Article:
I would respond with an equally important question: Is God’s call to holiness and obedience of the law sincere to those who He knows cannot heed such calls?
Of course it is sincere. And there will never be a sinner who desires to repent and come to Christ who finds himself unable to do so–because without God’s grace in the first place, he has no desire to repent.
This is a common straw-man, based on a misunderstanding of what spiritual death means. Man is dead in trespasses and sins (Ephesians 2:1-3). Those who disobey God’s command do so because that is what they desire due to their nature. The truth is that God does not have to force any man to remain in his sins and refuse Christ. The opposite is true: without the drawing of the Father, man will continue to refuse (John 6:37-44).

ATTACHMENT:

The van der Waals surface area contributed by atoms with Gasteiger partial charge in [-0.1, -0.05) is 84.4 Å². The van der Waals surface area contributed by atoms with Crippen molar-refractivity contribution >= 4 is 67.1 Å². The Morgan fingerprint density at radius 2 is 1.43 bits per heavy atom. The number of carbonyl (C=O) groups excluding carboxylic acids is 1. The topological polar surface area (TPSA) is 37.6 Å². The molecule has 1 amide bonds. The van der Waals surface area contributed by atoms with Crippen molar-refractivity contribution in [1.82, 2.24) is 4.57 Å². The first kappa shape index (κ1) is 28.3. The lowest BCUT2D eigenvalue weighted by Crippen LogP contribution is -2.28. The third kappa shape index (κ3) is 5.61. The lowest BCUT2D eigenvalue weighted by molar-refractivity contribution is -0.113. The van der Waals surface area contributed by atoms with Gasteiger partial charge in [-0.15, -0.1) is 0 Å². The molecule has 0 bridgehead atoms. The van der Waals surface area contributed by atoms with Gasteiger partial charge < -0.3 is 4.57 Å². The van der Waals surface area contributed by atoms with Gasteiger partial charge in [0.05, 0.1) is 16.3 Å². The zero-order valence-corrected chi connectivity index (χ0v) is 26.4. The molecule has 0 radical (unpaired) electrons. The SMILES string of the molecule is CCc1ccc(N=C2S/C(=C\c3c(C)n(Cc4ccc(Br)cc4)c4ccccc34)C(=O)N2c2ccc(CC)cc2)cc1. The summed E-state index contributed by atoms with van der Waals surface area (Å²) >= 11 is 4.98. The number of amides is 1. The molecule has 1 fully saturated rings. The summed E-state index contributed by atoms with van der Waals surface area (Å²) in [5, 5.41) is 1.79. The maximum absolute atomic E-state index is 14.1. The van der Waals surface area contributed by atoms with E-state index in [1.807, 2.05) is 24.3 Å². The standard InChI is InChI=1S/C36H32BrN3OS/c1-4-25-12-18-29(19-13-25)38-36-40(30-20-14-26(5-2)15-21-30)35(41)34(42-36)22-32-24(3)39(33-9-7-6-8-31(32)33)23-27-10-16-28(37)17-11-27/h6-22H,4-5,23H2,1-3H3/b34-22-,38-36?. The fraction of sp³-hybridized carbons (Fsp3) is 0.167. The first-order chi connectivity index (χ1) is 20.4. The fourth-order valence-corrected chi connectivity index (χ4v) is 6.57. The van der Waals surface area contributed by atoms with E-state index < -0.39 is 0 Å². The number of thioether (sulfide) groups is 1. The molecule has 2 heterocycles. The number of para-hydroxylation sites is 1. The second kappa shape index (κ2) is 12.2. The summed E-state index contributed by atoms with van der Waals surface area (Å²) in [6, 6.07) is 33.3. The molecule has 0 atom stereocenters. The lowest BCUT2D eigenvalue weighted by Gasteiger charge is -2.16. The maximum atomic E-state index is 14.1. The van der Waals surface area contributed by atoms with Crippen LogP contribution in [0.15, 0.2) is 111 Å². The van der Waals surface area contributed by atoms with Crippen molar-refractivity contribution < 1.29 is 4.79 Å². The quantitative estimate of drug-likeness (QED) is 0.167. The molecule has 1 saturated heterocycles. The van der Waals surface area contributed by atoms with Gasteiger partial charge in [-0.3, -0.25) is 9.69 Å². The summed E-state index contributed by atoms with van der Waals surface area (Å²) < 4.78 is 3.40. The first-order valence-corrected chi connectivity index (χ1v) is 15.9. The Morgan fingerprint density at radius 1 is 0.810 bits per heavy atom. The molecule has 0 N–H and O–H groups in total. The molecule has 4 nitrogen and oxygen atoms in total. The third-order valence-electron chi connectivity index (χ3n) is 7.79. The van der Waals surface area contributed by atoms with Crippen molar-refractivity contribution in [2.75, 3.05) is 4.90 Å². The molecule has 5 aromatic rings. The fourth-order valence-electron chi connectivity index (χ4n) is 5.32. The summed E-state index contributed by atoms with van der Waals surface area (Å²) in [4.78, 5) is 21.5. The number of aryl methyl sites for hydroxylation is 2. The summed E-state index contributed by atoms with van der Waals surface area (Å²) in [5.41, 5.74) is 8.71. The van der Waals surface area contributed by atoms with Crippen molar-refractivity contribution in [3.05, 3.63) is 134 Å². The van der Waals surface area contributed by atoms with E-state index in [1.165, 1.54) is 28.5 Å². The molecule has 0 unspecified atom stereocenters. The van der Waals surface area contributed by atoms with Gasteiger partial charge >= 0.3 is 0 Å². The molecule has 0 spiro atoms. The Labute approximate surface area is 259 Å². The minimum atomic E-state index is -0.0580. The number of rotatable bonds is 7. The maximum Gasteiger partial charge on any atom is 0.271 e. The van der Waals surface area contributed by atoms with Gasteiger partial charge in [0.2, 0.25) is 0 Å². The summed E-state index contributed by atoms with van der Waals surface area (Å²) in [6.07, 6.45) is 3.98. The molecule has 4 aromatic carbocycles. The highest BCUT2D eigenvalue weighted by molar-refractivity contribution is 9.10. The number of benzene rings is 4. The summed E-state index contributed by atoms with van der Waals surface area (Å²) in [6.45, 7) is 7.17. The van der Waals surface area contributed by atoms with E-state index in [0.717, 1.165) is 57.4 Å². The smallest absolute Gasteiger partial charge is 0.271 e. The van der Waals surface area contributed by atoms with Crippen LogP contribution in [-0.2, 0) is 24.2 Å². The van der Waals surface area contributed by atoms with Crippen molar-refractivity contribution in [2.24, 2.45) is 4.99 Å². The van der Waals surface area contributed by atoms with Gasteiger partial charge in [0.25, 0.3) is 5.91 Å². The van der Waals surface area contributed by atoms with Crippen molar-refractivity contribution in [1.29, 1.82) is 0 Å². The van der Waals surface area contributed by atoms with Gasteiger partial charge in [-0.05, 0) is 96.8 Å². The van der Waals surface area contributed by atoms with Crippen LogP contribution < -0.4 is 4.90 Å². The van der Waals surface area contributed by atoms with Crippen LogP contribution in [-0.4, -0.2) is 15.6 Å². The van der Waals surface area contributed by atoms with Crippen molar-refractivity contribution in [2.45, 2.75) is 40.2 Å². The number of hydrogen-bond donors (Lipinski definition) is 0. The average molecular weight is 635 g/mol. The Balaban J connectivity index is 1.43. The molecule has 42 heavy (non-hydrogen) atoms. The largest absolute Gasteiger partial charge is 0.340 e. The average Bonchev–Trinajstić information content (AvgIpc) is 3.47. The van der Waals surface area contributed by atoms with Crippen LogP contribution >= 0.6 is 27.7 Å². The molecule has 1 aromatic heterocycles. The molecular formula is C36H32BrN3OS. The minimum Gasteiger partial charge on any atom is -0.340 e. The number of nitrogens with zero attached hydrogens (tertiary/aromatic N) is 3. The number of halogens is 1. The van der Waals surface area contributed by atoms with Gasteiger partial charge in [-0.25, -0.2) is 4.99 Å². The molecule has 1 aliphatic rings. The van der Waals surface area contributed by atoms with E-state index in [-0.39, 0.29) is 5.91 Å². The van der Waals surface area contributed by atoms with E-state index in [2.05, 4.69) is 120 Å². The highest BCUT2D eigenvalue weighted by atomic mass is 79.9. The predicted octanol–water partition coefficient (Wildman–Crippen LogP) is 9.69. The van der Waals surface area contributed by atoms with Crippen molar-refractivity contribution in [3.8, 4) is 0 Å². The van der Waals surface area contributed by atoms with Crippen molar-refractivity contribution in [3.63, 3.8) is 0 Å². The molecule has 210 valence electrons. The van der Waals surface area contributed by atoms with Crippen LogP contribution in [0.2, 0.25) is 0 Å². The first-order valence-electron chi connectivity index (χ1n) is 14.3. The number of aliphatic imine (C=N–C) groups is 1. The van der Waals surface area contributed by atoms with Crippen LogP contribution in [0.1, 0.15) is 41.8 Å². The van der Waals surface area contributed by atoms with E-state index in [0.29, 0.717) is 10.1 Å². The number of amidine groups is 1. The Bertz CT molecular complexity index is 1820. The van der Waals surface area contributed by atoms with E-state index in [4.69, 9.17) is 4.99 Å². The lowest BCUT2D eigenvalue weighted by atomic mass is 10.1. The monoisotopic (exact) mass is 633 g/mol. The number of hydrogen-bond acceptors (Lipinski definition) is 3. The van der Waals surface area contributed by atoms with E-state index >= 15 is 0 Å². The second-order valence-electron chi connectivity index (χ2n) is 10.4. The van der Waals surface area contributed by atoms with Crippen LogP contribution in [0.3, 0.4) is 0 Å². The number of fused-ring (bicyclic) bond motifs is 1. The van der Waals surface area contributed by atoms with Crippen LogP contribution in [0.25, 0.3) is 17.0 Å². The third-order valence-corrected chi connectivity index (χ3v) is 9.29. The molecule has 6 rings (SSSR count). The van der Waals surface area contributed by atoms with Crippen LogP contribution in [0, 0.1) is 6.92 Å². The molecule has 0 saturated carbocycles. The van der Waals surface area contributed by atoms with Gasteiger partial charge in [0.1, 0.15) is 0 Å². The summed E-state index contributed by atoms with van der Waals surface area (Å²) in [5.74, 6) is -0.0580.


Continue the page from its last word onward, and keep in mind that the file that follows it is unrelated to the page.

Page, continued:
This very question is what Paul anticipated in Romans 9 when he said, What shall we say then? Is there unrighteousness with God? God forbid. Is God unrighteous and unjust because He has chosen to mercy some and not others? No, He has done what He will for His eternal purpose. And again in verse 19: Thou wilt say then unto me, Why doth he yet find fault? For who hath resisted his will? In other words, “Since God has not enabled an individual to respond in faith and repentance, is He not unjust since He has commanded something that the individual cannot do?” Paul’s response is to rebuke us for replying against God.
It is not for us to reason how it works together. We must recognize that we serve a holy, righteous, just God, and that He will do what is best.
Soli Deo Gloria.